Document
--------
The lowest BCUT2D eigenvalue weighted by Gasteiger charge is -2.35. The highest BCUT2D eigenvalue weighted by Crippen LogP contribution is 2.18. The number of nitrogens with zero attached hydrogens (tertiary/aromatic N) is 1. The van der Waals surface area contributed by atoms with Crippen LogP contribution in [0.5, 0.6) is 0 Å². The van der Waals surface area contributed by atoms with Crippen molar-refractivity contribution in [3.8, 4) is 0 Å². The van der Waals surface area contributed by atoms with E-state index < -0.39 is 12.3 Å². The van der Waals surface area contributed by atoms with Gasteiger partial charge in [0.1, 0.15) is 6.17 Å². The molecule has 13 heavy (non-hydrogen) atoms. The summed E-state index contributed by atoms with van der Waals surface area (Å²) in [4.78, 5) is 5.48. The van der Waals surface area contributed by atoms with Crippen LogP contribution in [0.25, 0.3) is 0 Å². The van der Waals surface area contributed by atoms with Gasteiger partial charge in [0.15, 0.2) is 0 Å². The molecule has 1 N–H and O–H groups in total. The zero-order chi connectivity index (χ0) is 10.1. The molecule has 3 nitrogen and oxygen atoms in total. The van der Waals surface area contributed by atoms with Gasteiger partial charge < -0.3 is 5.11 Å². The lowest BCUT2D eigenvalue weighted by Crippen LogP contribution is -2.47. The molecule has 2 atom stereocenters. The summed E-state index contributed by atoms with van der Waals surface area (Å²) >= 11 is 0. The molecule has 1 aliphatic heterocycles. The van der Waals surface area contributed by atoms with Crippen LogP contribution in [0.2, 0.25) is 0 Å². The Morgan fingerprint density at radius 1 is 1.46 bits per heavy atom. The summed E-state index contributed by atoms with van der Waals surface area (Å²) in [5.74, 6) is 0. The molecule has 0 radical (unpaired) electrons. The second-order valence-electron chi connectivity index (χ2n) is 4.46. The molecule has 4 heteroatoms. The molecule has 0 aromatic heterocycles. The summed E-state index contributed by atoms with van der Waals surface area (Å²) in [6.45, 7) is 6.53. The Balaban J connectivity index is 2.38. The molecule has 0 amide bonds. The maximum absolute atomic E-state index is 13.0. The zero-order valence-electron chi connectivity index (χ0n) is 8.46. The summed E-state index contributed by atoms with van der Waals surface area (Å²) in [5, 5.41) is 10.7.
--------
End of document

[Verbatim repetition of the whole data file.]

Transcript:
The lowest BCUT2D eigenvalue weighted by Gasteiger charge is -2.35. The highest BCUT2D eigenvalue weighted by Crippen LogP contribution is 2.18. The number of nitrogens with zero attached hydrogens (tertiary/aromatic N) is 1. The van der Waals surface area contributed by atoms with Crippen LogP contribution in [0.5, 0.6) is 0 Å². The van der Waals surface area contributed by atoms with Crippen molar-refractivity contribution in [3.8, 4) is 0 Å². The van der Waals surface area contributed by atoms with E-state index < -0.39 is 12.3 Å². The van der Waals surface area contributed by atoms with Gasteiger partial charge in [0.1, 0.15) is 6.17 Å². The molecule has 13 heavy (non-hydrogen) atoms. The summed E-state index contributed by atoms with van der Waals surface area (Å²) in [4.78, 5) is 5.48. The van der Waals surface area contributed by atoms with Crippen LogP contribution in [0.25, 0.3) is 0 Å². The van der Waals surface area contributed by atoms with Gasteiger partial charge in [0.15, 0.2) is 0 Å². The molecule has 1 N–H and O–H groups in total. The zero-order chi connectivity index (χ0) is 10.1. The molecule has 3 nitrogen and oxygen atoms in total. The van der Waals surface area contributed by atoms with Gasteiger partial charge < -0.3 is 5.11 Å². The lowest BCUT2D eigenvalue weighted by Crippen LogP contribution is -2.47. The molecule has 2 atom stereocenters. The summed E-state index contributed by atoms with van der Waals surface area (Å²) >= 11 is 0. The molecule has 1 aliphatic heterocycles. The van der Waals surface area contributed by atoms with Crippen LogP contribution in [0.2, 0.25) is 0 Å². The Morgan fingerprint density at radius 1 is 1.46 bits per heavy atom. The summed E-state index contributed by atoms with van der Waals surface area (Å²) in [5.74, 6) is 0. The molecule has 0 radical (unpaired) electrons. The second-order valence-electron chi connectivity index (χ2n) is 4.46. The molecule has 4 heteroatoms. The molecule has 0 aromatic heterocycles. The summed E-state index contributed by atoms with van der Waals surface area (Å²) in [6.45, 7) is 6.53. The Balaban J connectivity index is 2.38. The molecule has 0 amide bonds. The maximum absolute atomic E-state index is 13.0. The zero-order valence-electron chi connectivity index (χ0n) is 8.46. The summed E-state index contributed by atoms with van der Waals surface area (Å²) in [5, 5.41) is 10.7.